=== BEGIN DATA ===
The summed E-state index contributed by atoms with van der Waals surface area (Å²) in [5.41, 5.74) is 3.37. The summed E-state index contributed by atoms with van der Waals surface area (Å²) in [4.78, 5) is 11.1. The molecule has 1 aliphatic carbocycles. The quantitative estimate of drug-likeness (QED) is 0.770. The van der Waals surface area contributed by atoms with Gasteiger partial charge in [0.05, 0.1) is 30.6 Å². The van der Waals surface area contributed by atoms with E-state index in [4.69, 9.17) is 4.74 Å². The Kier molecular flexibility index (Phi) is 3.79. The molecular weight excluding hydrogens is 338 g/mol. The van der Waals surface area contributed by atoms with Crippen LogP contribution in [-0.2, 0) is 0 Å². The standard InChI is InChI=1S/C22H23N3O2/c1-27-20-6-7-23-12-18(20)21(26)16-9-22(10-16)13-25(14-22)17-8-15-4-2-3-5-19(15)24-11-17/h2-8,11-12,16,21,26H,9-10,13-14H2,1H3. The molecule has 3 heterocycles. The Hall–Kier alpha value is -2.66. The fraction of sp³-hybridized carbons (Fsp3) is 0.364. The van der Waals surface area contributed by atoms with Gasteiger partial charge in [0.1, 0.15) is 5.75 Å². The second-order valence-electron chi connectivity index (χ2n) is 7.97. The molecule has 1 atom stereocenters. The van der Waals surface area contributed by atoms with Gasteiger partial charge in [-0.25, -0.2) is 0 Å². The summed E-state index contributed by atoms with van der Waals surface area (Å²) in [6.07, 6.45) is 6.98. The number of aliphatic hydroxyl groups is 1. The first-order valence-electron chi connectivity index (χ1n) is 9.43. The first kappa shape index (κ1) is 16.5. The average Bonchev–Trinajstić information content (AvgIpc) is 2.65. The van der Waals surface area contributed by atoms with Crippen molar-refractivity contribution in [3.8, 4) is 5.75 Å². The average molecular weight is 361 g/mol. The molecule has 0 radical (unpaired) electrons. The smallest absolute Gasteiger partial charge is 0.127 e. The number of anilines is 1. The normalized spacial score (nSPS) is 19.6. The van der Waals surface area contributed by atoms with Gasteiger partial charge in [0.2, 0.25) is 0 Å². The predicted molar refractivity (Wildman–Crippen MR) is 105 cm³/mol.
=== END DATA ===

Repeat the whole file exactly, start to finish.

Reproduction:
The summed E-state index contributed by atoms with van der Waals surface area (Å²) in [5.41, 5.74) is 3.37. The summed E-state index contributed by atoms with van der Waals surface area (Å²) in [4.78, 5) is 11.1. The molecule has 1 aliphatic carbocycles. The quantitative estimate of drug-likeness (QED) is 0.770. The van der Waals surface area contributed by atoms with Gasteiger partial charge in [0.05, 0.1) is 30.6 Å². The van der Waals surface area contributed by atoms with E-state index in [4.69, 9.17) is 4.74 Å². The Kier molecular flexibility index (Phi) is 3.79. The molecular weight excluding hydrogens is 338 g/mol. The van der Waals surface area contributed by atoms with Crippen LogP contribution in [-0.2, 0) is 0 Å². The standard InChI is InChI=1S/C22H23N3O2/c1-27-20-6-7-23-12-18(20)21(26)16-9-22(10-16)13-25(14-22)17-8-15-4-2-3-5-19(15)24-11-17/h2-8,11-12,16,21,26H,9-10,13-14H2,1H3. The molecule has 3 heterocycles. The Hall–Kier alpha value is -2.66. The fraction of sp³-hybridized carbons (Fsp3) is 0.364. The van der Waals surface area contributed by atoms with Gasteiger partial charge in [0.1, 0.15) is 5.75 Å². The second-order valence-electron chi connectivity index (χ2n) is 7.97. The molecule has 1 atom stereocenters. The van der Waals surface area contributed by atoms with Gasteiger partial charge in [-0.25, -0.2) is 0 Å². The summed E-state index contributed by atoms with van der Waals surface area (Å²) in [6.07, 6.45) is 6.98. The number of aliphatic hydroxyl groups is 1. The first-order valence-electron chi connectivity index (χ1n) is 9.43. The first kappa shape index (κ1) is 16.5. The average Bonchev–Trinajstić information content (AvgIpc) is 2.65. The van der Waals surface area contributed by atoms with Crippen molar-refractivity contribution in [3.8, 4) is 5.75 Å². The average molecular weight is 361 g/mol. The molecule has 0 radical (unpaired) electrons. The smallest absolute Gasteiger partial charge is 0.127 e. The number of anilines is 1. The normalized spacial score (nSPS) is 19.6. The van der Waals surface area contributed by atoms with Gasteiger partial charge in [0.2, 0.25) is 0 Å². The predicted molar refractivity (Wildman–Crippen MR) is 105 cm³/mol.